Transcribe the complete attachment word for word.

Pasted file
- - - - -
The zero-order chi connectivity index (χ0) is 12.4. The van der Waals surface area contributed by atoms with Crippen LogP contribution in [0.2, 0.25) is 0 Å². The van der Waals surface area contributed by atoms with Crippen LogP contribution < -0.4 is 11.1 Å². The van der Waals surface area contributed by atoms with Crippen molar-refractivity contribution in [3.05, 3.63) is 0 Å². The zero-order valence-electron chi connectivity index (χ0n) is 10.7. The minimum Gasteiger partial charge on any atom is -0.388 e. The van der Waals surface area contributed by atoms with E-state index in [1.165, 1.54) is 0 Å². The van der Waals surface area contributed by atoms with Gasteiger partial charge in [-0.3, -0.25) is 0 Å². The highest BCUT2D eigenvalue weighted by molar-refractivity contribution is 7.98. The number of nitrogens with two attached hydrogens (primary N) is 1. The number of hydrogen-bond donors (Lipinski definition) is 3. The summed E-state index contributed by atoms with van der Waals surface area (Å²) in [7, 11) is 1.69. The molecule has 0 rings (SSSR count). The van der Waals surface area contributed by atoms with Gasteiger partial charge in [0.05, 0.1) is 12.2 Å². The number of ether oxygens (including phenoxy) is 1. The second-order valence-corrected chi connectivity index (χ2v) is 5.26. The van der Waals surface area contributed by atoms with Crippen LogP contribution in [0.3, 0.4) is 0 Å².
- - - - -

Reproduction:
The zero-order chi connectivity index (χ0) is 12.4. The van der Waals surface area contributed by atoms with Crippen LogP contribution in [0.2, 0.25) is 0 Å². The van der Waals surface area contributed by atoms with Crippen LogP contribution < -0.4 is 11.1 Å². The van der Waals surface area contributed by atoms with Crippen molar-refractivity contribution in [3.05, 3.63) is 0 Å². The zero-order valence-electron chi connectivity index (χ0n) is 10.7. The minimum Gasteiger partial charge on any atom is -0.388 e. The van der Waals surface area contributed by atoms with E-state index in [1.165, 1.54) is 0 Å². The van der Waals surface area contributed by atoms with Gasteiger partial charge in [-0.3, -0.25) is 0 Å². The highest BCUT2D eigenvalue weighted by molar-refractivity contribution is 7.98. The number of nitrogens with two attached hydrogens (primary N) is 1. The number of hydrogen-bond donors (Lipinski definition) is 3. The summed E-state index contributed by atoms with van der Waals surface area (Å²) in [7, 11) is 1.69. The molecule has 0 rings (SSSR count). The van der Waals surface area contributed by atoms with Gasteiger partial charge in [0.05, 0.1) is 12.2 Å². The number of ether oxygens (including phenoxy) is 1. The second-order valence-corrected chi connectivity index (χ2v) is 5.26. The van der Waals surface area contributed by atoms with Crippen LogP contribution in [0.3, 0.4) is 0 Å².